Protein research, diagnostics, and analytics have greatly benefited from the detection, identification, and analysis of macromolecules. Mass spectrometry, a commonly used detection system, has allowed for the separation of charged particles based on mass-to-charge ratio and the measurement of signal intensity generated by a detector. However, traditional detectors have had limitations, particularly in detecting particles with low-impact energy. This drawback has been overcome by an international research team led by quantum physicist Markus Arndt from the University of Vienna, using superconducting nanowire detectors.
The breakthrough achieved by the research team lies in the high energy sensitivity of superconducting nanowire detectors, which results in almost 100% quantum efficiency. These detectors surpass the detection efficiency of conventional ion detectors at low energies by up to a factor of 1,000. Additionally, unlike traditional detectors, superconducting nanowire detectors have the ability to distinguish macromolecules based on their impact energy. This enables more sensitive protein detection and provides valuable information in mass spectrometry.
Superconducting nanowires exhibit a unique material property known as superconductivity, which allows for lossless current flow at very low temperatures. Nanowires in a superconducting state experience a quantum transition when excited by incoming ions, returning to a normal conducting state. This transition is interpreted as a detection signal due to the change in electrical properties. The utilization of superconducting nanowires in protein detection offers a remarkable quantum yield at exceptionally low impact energies, surpassing the capabilities of conventional detectors by up to three orders of magnitude.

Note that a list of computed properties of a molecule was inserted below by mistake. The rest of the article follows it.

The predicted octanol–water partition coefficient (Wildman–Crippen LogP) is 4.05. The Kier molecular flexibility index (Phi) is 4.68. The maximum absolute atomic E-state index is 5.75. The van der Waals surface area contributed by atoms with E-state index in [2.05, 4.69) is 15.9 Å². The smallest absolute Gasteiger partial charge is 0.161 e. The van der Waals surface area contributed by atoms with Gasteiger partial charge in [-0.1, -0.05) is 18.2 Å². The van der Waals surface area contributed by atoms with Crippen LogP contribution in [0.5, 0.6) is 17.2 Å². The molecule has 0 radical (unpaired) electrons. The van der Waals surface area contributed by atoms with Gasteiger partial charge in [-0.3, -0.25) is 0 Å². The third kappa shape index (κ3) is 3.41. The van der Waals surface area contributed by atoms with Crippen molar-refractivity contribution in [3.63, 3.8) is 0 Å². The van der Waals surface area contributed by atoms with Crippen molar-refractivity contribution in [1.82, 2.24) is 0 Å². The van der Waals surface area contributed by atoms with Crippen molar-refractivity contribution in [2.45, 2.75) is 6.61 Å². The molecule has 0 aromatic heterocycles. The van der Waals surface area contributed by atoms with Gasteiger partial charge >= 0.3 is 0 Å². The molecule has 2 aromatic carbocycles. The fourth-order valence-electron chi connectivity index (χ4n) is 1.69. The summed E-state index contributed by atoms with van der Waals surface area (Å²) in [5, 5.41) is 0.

The introduction of nanowire detectors in mass spectrometry opens up new possibilities in various fields. By adapting a mass spectrometer with quantum sensors, molecules can be classified not only based on their mass-to-charge state but also according to their kinetic energy. This advancement leads to improved detection and offers the potential for better spatial resolution. Nanowire detectors have the potential to revolutionize mass spectrometry, molecular spectroscopy, molecular deflectometry, and quantum interferometry of molecules, particularly in applications where high efficiency and good resolution are critical at low impact energy.
The breakthrough achieved by Markus Arndt and his international research team in the detection of protein ions using superconducting nanowire detectors marks a significant advancement in protein research, diagnostics, and analytics. The high energy sensitivity and ability to distinguish macromolecules based on impact energy has revolutionized mass spectrometry and provides valuable insights into the composition of samples. The remarkable quantum yield at low impact energies opens up new possibilities in various scientific fields, paving the way for improved detection and spatial resolution. Superconducting nanowire detectors are poised to redefine the capabilities of conventional detectors and usher in a new era of protein ion detection.